By Sadanand Dhume
Originally published in the Wall Street Journal, September 15, 2009
From the Indonesian province of Aceh-epicenter of the devastating Indian Ocean tsunami five years ago that killed 230,000 people-comes fresh evidence that in the Muslim world, the most common disasters tend to be man-made. On Monday, the provincial parliament stiffened its interpretation of Shariah law by introducing the classical Islamic penalty of stoning to death for adultery. Premarital sex and homosexuality drew a lighter rebuke; for them, the pious lawmakers recommend 100 strokes of a rattan cane.
The news from Aceh, the recipient of billions of dollars in international aid, challenges two widely held beliefs: First, that Indonesia, the world's most populous Muslim country, is somehow immune to the blend of puritanical piety and Islamist politics that over the past 35-odd years has disfigured Muslim communities from Morocco to Mindanao. Second, that moderate Muslims-those who interpret their faith in personal rather than political terms-have the will and the intellectual firepower to beat back a well-organized and motivated Islamist minority.
Even in a country that's 88% Muslim, Aceh, known as "Mecca's verandah" for its historic role as a staging point for hajj pilgrims, stands out. Politically, the area was an independent kingdom for much of its history and today enjoys an unusual degree of autonomy from Jakarta. Religiously it's distinct, too. In the 17th century, the then independent sultanate came under the sway of Nuruddin ar-Raniri, a zealous scholar and book burner from India, who gave the local brand of Islam a dour cast. In the 1950s, Aceh was a center of the Darul Islam rebellion against the central government. From the mid-1970s onward the Free Aceh Movement, known by its Indonesian acronym GAM, blended economic grievances with a sense of separateness based partly on a deeper connection to Islam and lead an insurgency against Jakarta.
Since 1999, the Indonesian government has attempted to blunt pro-independence sentiment by allowing the Acehnese to implement Shariah law. But it was only with the signing of a peace agreement between GAM rebels and Jakarta four years ago that Acehnese Islamism came into its own. Antivice squads began rounding up bareheaded women and unmarried sweethearts. Clerics mandated public flogging for sipping a beer or failing to down a shop's shutters for Ramadan prayers. Would-be canoodlers quickly found the province's once-popular beaches off limits. Stoning adulterers is only the next logical step.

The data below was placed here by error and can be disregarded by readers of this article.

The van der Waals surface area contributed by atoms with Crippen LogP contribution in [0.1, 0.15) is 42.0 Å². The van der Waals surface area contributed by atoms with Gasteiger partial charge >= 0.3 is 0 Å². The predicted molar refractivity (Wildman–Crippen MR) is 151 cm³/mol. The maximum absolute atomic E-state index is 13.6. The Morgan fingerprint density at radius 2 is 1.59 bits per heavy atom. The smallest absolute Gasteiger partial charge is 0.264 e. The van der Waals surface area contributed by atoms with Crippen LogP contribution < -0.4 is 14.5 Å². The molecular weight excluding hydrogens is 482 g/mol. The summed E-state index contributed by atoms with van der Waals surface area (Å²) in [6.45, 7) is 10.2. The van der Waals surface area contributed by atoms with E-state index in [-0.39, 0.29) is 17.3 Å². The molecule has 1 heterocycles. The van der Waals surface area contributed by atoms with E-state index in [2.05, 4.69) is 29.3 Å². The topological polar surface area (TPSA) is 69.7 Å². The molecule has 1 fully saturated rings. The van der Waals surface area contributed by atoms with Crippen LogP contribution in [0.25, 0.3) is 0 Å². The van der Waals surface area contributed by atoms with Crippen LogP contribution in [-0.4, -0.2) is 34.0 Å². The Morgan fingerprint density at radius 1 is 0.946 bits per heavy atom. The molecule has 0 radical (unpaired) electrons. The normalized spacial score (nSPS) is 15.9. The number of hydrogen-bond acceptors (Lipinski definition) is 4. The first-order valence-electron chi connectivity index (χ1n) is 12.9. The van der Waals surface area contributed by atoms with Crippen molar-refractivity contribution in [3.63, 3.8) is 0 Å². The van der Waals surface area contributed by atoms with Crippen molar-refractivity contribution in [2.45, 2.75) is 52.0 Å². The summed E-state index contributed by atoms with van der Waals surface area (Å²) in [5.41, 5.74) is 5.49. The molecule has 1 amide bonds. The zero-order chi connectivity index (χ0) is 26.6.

Those who believe that the rest of Indonesia cannot go the way of Aceh tend to highlight the historical and cultural differences between the Acehnese and the country's dominant linguistic group, the 90-million strong Javanese. Indonesia is shielded by a 1,000-year Hindu-Buddhist past, a nonsectarian constitution and a largely moderate population. But Aceh, for all the distinctiveness of its past, also mirrors a broad nationwide shift toward orthodox piety and acceptance of the medieval norms enshrined in Shariah.
Across the archipelago local governments have begun to mandate dress codes for women. In some parts of the country citizens can't obtain a marriage license or admission to a state school without proving that they can read the Koran. Last year, the Muslim Brotherhood knock-off, the Prosperous Justice Party, or PKS, spearheaded a Shariah-inspired "antipornography" bill that encourages vigilantism and criminalizes aspects of non-Muslim cultures. Mobs have attacked mosques belonging to the "heretical" Ahmadiyya Muslim community and "illegal" house churches.
To be sure, the Islamist effort has not gone unopposed. Groups such as the Liberal Islamic Network, the path-breaking Libforall Foundation helmed by former president Abdurrahman Wahid, and assorted women's groups have pushed back. Yet while their efforts are worth lauding, they also suffer from a fatal flaw. Extremists and moderates are free to quibble over the interpretation of Koranic verses and the life of the prophet Muhammad, but any public criticism of Islam itself is out of bounds.
The Spaniard who supports contraception and gay rights can flatly declare that he doesn't care what the Bible says or what the Pope thinks. An Indonesian who says the same about the Koran and the prophet Muhammad invites charges of "Islamophobia" and threats of violence. Until this changes and Indonesian secularists begin to enjoy the same freedom to criticize religion as their counterparts in the United States, India or South Korea, they will continue to fight with one hand tied behind their back.
Because of the province's unique history, Indonesia watchers often dismiss Aceh as peripheral to the larger debate about the country's struggle with Islamism. The opposite is true. Aceh's swift descent toward barbarism is proof that making concessions to Islamists whets rather than sates their appetite. More broadly, the difficulty Acehnese face in speaking out against laws made in the name of Islam underscores the challenge of defending human rights against a backdrop of rising piety.
Unless Indonesians can learn to criticize faith in purely secular terms-to treat allegedly divine revelation and its clerical interpreters with skepticism rather than automatic deference-they may soon discover that their westernmost province is merely a few steps ahead of the rest of the country along the same slippery slope toward Shariah.
Sadanand Dhume is an Asia Society Fellow and the author of “My Friend the Fanatic: Travels with a Radical Islamist” (Skyhorse Publishing, 2009).